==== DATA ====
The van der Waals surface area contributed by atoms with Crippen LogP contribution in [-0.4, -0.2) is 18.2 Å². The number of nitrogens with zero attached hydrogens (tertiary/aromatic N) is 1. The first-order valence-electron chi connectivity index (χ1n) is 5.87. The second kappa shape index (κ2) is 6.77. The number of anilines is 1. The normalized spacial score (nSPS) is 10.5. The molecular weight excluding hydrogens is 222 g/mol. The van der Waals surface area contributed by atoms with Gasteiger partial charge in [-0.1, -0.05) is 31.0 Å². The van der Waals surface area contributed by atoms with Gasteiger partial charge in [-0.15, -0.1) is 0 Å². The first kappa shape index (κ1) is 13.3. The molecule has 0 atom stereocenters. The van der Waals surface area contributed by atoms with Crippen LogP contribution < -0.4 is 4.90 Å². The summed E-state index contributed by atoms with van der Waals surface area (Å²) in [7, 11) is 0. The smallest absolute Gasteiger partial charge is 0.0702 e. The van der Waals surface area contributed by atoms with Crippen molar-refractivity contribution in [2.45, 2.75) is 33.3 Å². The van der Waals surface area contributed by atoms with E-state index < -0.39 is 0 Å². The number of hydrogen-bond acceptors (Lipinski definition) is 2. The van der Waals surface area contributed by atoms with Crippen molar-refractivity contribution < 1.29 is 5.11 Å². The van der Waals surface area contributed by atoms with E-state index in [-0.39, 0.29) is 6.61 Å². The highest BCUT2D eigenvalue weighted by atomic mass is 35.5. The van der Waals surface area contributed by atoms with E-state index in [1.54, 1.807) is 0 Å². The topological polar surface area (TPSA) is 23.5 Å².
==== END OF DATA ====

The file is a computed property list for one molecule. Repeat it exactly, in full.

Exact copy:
The van der Waals surface area contributed by atoms with Crippen LogP contribution in [-0.4, -0.2) is 18.2 Å². The number of nitrogens with zero attached hydrogens (tertiary/aromatic N) is 1. The first-order valence-electron chi connectivity index (χ1n) is 5.87. The second kappa shape index (κ2) is 6.77. The number of anilines is 1. The normalized spacial score (nSPS) is 10.5. The molecular weight excluding hydrogens is 222 g/mol. The van der Waals surface area contributed by atoms with Gasteiger partial charge in [-0.1, -0.05) is 31.0 Å². The van der Waals surface area contributed by atoms with Gasteiger partial charge in [-0.15, -0.1) is 0 Å². The first kappa shape index (κ1) is 13.3. The molecule has 0 atom stereocenters. The van der Waals surface area contributed by atoms with Crippen LogP contribution < -0.4 is 4.90 Å². The summed E-state index contributed by atoms with van der Waals surface area (Å²) in [7, 11) is 0. The smallest absolute Gasteiger partial charge is 0.0702 e. The van der Waals surface area contributed by atoms with Crippen molar-refractivity contribution in [2.45, 2.75) is 33.3 Å². The van der Waals surface area contributed by atoms with E-state index < -0.39 is 0 Å². The number of hydrogen-bond acceptors (Lipinski definition) is 2. The van der Waals surface area contributed by atoms with Crippen molar-refractivity contribution < 1.29 is 5.11 Å². The van der Waals surface area contributed by atoms with E-state index in [-0.39, 0.29) is 6.61 Å². The highest BCUT2D eigenvalue weighted by atomic mass is 35.5. The van der Waals surface area contributed by atoms with E-state index in [1.54, 1.807) is 0 Å². The topological polar surface area (TPSA) is 23.5 Å².